Listen to the advice you get. It is silly to pay an expert to give you advice and then decide you know better than they do. If you're going to ask for advice and you're dealing with an expert, try to listen and at least consider the advice. Batman wouldn't have kept showing up for Commissioner Gordon time and time again if each time he did so, Gordon said, "Now that you're here, Batman, please do the same thing all my other policemen do."
Batman could do it in 22 minutes, but you probably won't. If you're calling an expert, let him tell you how long it should take to fix your challenge. You can elect not to fix it after he's done, but fixing EPM challenges, even technical ones, rarely takes only a few minutes. After all, Batman had to do it in 22 minutes because 8 minutes were allocated for commercials, and they are essential.
Commissioner Gordon never told Batman the solution, only the problem. All too often we get a call from a panicky EPM administrator who knows that I need to apply a patch, write a report, and train two people. I always listen to this patiently and then ask the client to describe the problem as they've just described to me the solution. Before you pick up the phone to call an expert, think first about what problem you'd like to lay on their table.
You really need to use the Batphone. Ask around. Don't ask just one consulting expert and don't get just one possible solution. Ask your colleagues or others in industry who they know who might take a Batphone call, and talk to at least two of them. It's a good reality check to see how one expert vs. another might deal with your problem. Remember, Batman may have been amazing, but there are many superheroes to choose from!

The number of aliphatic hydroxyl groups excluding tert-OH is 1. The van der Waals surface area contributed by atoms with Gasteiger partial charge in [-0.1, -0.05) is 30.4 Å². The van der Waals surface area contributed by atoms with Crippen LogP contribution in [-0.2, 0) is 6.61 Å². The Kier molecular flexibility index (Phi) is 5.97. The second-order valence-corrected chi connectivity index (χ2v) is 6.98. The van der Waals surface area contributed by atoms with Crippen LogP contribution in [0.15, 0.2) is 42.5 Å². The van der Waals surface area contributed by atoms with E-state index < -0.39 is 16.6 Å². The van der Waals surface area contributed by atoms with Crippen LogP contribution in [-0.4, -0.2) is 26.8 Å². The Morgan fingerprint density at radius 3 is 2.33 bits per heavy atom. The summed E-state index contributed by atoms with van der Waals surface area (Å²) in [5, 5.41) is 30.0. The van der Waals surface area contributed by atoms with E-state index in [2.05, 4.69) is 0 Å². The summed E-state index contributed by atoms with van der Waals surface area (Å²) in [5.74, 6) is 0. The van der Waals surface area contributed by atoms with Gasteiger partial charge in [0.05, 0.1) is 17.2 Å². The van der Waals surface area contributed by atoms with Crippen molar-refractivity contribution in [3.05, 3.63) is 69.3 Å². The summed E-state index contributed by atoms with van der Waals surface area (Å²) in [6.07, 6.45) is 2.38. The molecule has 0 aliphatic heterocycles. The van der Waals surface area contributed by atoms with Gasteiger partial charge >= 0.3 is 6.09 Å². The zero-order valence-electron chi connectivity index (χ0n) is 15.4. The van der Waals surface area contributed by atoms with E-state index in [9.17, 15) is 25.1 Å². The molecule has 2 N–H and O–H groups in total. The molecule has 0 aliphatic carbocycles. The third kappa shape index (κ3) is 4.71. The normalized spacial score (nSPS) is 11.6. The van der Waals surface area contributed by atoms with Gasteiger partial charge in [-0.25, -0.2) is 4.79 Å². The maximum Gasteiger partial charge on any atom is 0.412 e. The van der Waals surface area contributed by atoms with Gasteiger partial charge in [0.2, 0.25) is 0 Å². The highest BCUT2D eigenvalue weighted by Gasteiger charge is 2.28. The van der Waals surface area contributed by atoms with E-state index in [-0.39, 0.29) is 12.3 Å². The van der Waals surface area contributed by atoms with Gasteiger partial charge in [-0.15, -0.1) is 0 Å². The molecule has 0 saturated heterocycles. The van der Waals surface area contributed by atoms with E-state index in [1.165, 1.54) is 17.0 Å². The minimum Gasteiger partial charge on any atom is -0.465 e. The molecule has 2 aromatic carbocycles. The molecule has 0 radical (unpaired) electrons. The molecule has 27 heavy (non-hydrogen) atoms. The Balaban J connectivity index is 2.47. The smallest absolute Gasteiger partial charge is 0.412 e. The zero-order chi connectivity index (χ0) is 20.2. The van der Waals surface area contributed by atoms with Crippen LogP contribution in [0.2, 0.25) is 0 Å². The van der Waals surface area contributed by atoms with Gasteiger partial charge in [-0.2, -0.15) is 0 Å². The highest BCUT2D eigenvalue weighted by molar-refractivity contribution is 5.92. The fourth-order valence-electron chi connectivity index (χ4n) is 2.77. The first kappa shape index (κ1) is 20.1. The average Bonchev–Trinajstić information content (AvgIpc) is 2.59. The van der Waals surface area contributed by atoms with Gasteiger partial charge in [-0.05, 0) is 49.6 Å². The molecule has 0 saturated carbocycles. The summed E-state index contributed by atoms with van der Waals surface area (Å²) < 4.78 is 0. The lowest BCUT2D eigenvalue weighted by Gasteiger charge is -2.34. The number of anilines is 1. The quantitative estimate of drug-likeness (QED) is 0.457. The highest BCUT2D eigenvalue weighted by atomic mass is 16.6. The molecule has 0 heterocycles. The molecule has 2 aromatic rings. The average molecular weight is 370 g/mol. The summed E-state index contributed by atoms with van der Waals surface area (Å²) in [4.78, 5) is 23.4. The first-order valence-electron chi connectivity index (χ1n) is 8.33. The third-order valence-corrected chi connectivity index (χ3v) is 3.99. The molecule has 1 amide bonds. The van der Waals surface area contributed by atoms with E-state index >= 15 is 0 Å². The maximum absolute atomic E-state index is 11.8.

About the Author
Chris Vandersluis is the president and founder of Montreal, Canada-based HMS Software, a Microsoft Certified Partner. He has an economics degree from McGill University and over 30 years experience in the automation of project control systems. He is a long-standing member of the Project Management Institute (PMI) and helped found the Montreal, Toronto, and Quebec chapters of the Microsoft Project Users Group (MPUG). Publications for which Chris has written include Fortune, Heavy Construction News, Computing Canada magazine, and PMI's PMNetwork, and he is a regular columnist for Project Times. He teaches Advanced Project Management at McGill University and often speaks at project management association functions across North America and around the world. HMS Software is the publisher of the TimeControl project-oriented timekeeping system and has been a Microsoft Project Solution Partner since 1995.
Chris Vandersluis can be contacted by e-mail at: firstname.lastname@example.org
If you would like to read more EPM-related articles by Chris Vandersluis, see HMS's EPM Guidance site (http://www.epmguidance.com/?page_id=39).